Gameplay is simple - all you do is point and shoot at enemies. The trigger is pretty much the only button you will ever have to use, unless you pause the game or switch weapons by pressing right on the D-pad. The controls are spot on, with the only thing to really complain about being the lack of feedback from firing. Then again, these are projectile sponges, so the very fact that they can cause robots to explode should be impressive enough. Linearity is a strict tenant of on rail shooters, but the dull way this game goes about it really hampers the experience. When on foot the movement of your character feels forced and mechanical. The camerawork does very little to spice things up. Sometimes it’s not too bad, such as when it pans behind cover while you square off against some of the game’s bigger foes, but for the most part the uniformity of it all will take you out of the experience. Luckily, there are sections - even entire levels - when your character rides on a fast-moving or airborne vehicle while blasting bots to bits. These spice things up considerably and prove to be the most exciting parts of a very boring game.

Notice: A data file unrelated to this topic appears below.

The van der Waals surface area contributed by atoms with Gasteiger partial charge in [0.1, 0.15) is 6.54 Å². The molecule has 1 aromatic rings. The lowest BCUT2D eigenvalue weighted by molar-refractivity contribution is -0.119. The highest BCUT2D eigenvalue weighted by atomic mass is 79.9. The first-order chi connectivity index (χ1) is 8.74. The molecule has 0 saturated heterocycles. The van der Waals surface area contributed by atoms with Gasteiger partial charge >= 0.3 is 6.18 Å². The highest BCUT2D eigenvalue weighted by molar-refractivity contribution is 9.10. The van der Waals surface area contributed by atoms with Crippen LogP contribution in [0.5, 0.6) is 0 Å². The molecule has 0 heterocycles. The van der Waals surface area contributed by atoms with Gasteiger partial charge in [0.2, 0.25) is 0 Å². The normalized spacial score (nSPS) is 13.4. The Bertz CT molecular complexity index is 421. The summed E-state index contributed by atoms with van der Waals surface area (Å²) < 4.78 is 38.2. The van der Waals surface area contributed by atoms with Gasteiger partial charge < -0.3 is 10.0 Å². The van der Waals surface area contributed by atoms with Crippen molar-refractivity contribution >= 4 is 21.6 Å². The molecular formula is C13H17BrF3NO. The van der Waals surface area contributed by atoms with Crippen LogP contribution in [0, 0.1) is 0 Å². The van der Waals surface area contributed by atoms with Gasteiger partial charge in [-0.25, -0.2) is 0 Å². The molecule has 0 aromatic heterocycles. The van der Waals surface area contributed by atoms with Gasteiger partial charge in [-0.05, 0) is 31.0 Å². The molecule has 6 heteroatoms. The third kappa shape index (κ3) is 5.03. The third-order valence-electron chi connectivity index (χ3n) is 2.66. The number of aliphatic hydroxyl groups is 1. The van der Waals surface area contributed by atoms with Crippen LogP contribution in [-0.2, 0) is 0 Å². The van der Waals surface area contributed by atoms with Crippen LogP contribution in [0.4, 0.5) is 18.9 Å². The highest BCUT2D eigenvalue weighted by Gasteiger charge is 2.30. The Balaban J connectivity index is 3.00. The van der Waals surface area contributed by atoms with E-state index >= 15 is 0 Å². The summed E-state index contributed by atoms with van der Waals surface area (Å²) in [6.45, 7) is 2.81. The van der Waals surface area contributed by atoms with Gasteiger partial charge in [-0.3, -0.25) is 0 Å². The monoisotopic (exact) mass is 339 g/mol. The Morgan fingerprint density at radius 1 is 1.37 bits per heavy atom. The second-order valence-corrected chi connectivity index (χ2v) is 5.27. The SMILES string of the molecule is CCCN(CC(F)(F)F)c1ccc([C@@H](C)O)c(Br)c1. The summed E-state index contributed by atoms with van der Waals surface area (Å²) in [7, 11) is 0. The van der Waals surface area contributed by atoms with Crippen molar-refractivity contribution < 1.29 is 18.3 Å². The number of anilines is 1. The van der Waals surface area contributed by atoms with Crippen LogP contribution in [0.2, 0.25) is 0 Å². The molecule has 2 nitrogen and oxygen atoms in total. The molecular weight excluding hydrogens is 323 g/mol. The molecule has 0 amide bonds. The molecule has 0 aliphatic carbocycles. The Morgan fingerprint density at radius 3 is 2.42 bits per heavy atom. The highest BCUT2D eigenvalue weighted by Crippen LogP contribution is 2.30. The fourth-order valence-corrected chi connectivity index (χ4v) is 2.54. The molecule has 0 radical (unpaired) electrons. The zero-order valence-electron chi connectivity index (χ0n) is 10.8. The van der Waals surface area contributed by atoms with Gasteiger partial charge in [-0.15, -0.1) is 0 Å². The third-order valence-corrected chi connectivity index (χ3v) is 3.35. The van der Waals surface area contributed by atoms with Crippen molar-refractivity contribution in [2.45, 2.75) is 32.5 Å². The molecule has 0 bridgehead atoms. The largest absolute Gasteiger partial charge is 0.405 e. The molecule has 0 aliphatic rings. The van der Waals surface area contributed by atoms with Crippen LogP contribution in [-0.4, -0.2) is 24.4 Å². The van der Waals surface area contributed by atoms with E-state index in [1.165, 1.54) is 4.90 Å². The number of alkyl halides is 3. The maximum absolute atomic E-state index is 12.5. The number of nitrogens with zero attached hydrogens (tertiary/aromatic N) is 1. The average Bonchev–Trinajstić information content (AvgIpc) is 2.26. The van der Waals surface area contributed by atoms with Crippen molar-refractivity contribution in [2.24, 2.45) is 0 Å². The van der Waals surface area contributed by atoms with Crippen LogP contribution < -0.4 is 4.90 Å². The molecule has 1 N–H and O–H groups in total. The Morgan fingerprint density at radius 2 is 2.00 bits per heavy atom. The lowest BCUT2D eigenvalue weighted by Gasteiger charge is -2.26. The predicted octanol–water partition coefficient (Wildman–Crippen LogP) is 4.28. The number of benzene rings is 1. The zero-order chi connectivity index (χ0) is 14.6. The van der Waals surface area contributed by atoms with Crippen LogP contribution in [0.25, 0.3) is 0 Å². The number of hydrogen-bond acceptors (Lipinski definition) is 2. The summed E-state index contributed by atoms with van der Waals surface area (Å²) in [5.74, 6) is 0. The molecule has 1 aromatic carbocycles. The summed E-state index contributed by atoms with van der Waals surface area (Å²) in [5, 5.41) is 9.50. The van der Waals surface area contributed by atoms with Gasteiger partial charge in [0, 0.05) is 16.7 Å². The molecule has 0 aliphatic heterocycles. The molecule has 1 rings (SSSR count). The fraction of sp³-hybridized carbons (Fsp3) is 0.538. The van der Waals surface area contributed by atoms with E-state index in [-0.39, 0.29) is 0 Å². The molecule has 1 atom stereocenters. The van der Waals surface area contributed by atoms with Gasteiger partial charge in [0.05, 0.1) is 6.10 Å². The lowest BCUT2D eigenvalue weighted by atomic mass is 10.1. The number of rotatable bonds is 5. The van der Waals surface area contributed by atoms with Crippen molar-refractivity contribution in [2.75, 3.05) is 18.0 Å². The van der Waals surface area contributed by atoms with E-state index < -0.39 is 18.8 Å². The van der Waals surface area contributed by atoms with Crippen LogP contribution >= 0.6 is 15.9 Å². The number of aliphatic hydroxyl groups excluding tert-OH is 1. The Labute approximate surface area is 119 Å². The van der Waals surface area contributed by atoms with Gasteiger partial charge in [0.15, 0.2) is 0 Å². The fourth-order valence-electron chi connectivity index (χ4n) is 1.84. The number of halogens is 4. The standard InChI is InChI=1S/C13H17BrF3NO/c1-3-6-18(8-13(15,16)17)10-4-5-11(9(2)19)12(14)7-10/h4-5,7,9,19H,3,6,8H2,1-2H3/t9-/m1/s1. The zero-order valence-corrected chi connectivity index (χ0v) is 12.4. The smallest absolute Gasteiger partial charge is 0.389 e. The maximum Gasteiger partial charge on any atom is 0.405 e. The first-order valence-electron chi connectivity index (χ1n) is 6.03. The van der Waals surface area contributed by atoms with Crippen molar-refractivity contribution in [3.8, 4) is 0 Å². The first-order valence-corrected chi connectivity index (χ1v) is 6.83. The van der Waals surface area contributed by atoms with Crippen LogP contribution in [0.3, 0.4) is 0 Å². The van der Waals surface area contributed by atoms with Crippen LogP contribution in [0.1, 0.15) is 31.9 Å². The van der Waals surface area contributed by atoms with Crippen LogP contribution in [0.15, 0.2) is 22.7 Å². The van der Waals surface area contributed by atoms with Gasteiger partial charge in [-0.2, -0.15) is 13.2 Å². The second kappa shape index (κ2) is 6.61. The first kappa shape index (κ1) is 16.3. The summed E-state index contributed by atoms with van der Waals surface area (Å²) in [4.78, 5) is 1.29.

One new feature is the Red Reveal attachment for the Switch Shot Ex-3. It is a decoder lens, like the ones found as prizes in cereal boxes. Here it serves to highlight hidden messages to open locked doors or locate weak spots on enemy targets. Whilst it works, it will only be of real use to the youngest of gamers who are unable to discern noticeable color contrast on their own. Usually, whatever needs to be shot at will be bright yellow, red, or orange. The gimmick comes in handier for revealing secret messages hidden amongst scrambled letters and symbols.